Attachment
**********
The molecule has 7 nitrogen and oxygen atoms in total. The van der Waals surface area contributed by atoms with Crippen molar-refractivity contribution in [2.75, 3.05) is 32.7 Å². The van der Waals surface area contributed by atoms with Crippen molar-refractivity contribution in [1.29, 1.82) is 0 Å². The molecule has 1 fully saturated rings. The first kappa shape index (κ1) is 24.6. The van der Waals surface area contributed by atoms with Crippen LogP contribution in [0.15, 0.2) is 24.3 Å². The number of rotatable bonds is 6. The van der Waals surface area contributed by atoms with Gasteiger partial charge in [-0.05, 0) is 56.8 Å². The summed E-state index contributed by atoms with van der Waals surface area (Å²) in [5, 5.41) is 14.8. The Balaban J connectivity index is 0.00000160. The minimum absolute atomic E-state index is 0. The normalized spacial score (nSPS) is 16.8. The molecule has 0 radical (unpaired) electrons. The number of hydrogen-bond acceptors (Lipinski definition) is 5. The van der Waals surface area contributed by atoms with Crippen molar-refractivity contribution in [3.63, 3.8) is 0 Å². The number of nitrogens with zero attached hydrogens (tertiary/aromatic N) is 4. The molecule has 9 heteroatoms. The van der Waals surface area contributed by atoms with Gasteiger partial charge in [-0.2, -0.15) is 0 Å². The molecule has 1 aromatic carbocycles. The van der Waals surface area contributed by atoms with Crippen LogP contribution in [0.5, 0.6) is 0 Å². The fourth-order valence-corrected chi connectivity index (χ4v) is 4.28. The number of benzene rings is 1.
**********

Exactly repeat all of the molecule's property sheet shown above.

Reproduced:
The molecule has 7 nitrogen and oxygen atoms in total. The van der Waals surface area contributed by atoms with Crippen molar-refractivity contribution in [2.75, 3.05) is 32.7 Å². The van der Waals surface area contributed by atoms with Crippen molar-refractivity contribution in [1.29, 1.82) is 0 Å². The molecule has 1 fully saturated rings. The first kappa shape index (κ1) is 24.6. The van der Waals surface area contributed by atoms with Crippen LogP contribution in [0.15, 0.2) is 24.3 Å². The number of rotatable bonds is 6. The van der Waals surface area contributed by atoms with Gasteiger partial charge in [-0.05, 0) is 56.8 Å². The summed E-state index contributed by atoms with van der Waals surface area (Å²) in [5, 5.41) is 14.8. The Balaban J connectivity index is 0.00000160. The minimum absolute atomic E-state index is 0. The normalized spacial score (nSPS) is 16.8. The molecule has 0 radical (unpaired) electrons. The number of hydrogen-bond acceptors (Lipinski definition) is 5. The van der Waals surface area contributed by atoms with Crippen molar-refractivity contribution in [3.63, 3.8) is 0 Å². The number of nitrogens with zero attached hydrogens (tertiary/aromatic N) is 4. The molecule has 9 heteroatoms. The van der Waals surface area contributed by atoms with Gasteiger partial charge in [-0.2, -0.15) is 0 Å². The molecule has 1 aromatic carbocycles. The van der Waals surface area contributed by atoms with Crippen LogP contribution in [0.5, 0.6) is 0 Å². The fourth-order valence-corrected chi connectivity index (χ4v) is 4.28. The number of benzene rings is 1.